The minority 20% share in the San Onofre Nuclear Generating Station (Songs) lessens the overall costs and operational impact, but Sempra Energy and its San Diego Gas and Electric Co. (SDG&E) combination utility will deal with material consequences of the decision, according to officials.
Articles from Onofre
U.S. Sen. Barbara Boxer (D-CA) and others are politicizing the almost 18-month shutdown of the San Onofre Nuclear Generating Station (SONGS) in Southern California, Edison International CEO Ted Craver said Wednesday. The “favorable economics” for restarting the 2,200 MW plant are diminishing with the passage of time and no action by federal regulators, he told financial analysts in New York City.
There will be no quick remedy for restarting one of the units at idled San Onofre Nuclear Generating Station (SONGS) in Southern California following a recent decision by the Nuclear Regulatory Commission’s (NRC) Atomic Safety and Licensing Board (ASLB) that a public hearing will be required on a request from SONGS’s operator Southern California Edison Co. (SCE) to partially restart Unit 2. This follows utility warnings that without a restart this year of the one unit, a decision may have to be made by the end of this year on whether SONGS will be retired (see Daily GPI, May 2). There is now a 25-day period for appeal of the board’s decision. As the largest baseload source of electric generation in Southern California with 2,200 MW, the loss of SONGS would require other types of generation, including more natural gas-fired capacity and various efficiency programs, particularly in the summer (see Daily GPI, March 26; Feb. 28). SCE, which is the majority owner/operator of SONGS, had been hoping to obtain swift approval to restart at 70% capacity Unit 2. Sempra Energy’s San Diego Gas and Electric Co. owns 20% of SONGS and a Riverside, CA, municipal utility holds about 3%.
A decision about whether to retire the still idle San Onofre Nuclear Generating Station (SONGS) in Southern California could come by the end of this year, the CEO of Edison International, the majority owner/operator, said Tuesday.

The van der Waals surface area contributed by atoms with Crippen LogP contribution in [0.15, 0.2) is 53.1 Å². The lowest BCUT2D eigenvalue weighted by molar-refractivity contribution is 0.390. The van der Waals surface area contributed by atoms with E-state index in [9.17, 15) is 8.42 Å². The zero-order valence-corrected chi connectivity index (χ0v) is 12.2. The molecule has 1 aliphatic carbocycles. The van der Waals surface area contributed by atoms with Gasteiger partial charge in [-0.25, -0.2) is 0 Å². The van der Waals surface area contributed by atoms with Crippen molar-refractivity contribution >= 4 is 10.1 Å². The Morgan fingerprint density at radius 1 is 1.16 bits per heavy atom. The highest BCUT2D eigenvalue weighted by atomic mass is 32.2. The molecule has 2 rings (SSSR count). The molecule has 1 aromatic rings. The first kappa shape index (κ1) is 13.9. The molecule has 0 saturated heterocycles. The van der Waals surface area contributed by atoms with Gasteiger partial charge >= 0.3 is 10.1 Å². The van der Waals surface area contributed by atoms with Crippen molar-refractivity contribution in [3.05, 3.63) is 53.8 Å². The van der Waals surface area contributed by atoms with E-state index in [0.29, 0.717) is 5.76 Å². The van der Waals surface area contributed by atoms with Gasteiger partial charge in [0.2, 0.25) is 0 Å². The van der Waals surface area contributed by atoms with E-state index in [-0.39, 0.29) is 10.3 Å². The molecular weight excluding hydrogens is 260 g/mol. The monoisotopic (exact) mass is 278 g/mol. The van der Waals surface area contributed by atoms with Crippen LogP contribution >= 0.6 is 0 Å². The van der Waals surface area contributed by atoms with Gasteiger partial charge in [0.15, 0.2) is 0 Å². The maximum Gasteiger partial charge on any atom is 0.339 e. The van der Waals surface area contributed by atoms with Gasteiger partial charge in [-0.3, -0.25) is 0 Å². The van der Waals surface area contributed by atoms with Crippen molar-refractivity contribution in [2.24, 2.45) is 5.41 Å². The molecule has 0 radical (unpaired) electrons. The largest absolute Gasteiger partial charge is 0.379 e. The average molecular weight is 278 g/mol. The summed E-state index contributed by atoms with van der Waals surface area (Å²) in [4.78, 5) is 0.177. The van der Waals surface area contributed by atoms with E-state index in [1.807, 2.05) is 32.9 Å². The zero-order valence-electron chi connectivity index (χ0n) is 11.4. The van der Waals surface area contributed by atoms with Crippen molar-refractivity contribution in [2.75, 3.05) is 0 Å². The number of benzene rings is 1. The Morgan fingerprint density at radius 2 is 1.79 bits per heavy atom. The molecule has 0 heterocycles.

The top executives that own and operate the idle San Onofre Nuclear Generating Station (Songs) in Southern California indicated in separate conference calls on Tuesday that the plant’s fate remains uncertain, along with the 2,200 MW associated with it, which puts uncertainty into the state’s summer energy plans.
California’s natural gas power generation bill may be higher than normal in the first months of 2013 as the 2,200 MW San Onofre Nuclear Generating Station was shuttered. Nuclear Regulatory Commission (NRC) Chair Allison Macfarland this week was at the plant for an update but hasn’t indicated when at least one of the two units would restart. Majority owner/operator Southern California Edison Co. has asked the NRC to allow at least Unit 2 to come back to 70% of capacity.
The fate of one of two major nuclear power plants in California remained uncertain at year-end as federal regulators are prodding the operator of the idle 2,200 MW San Onofre Nuclear Generating Station (Songs) for more analysis of the steam generator tubing problems that have kept Songs’ two units shut down for nearly a year.
California’s electricity grid operator last week indicated it was making plans for a long-term loss of the 2,200 MW San Onofre Nuclear Generating Station (Songs), which is now in its eighth month out of service with no prospects for a resumption of operations.
Southern California Edison Co. (SCE) plans to eliminate nearly one-third of the staff at its troubled San Onofre Nuclear Generating Station (Songs) along the Pacific Coast in the northern-most end of San Diego County, CA. The staff reductions had already been articulated in SCE’s pending general rate case, but with the two 2,200 MW Songs units out of service since January, the move is sure to spark more speculation about the long-term future of the plant. Both units have turned up excessive wear in part of the tubing on newly installed steam generators on both units (see Daily GPI, Feb. 7). The length of the outage has caused a re-emphasis on natural gas-fired generation in a state, which already relies on gas-fired power for the bulk of its in-state generation (see Daily GPI, Aug. 14). As part of the explanation for the staff reduction to 1,500 from the current levels above 2,100 positions, a utility spokesperson said the Songs steam generator issues “require SCE be prudent with its future spending while [the utility] and regulators review the long-term viability of the nuclear plant. The reality is that the Unit 3 reactor will not be operating for some time.”
While there were assurances Monday that the idled San Onofre Nuclear Generating Station (Songs) is not going to be closed permanently, there also were no indications when at least one of its two units may be back online. As a result, California energy planners need to assume stepped-up natural gas-fired generation will be needed to make up for the 2,200 MW nuclear facility’s absence this summer.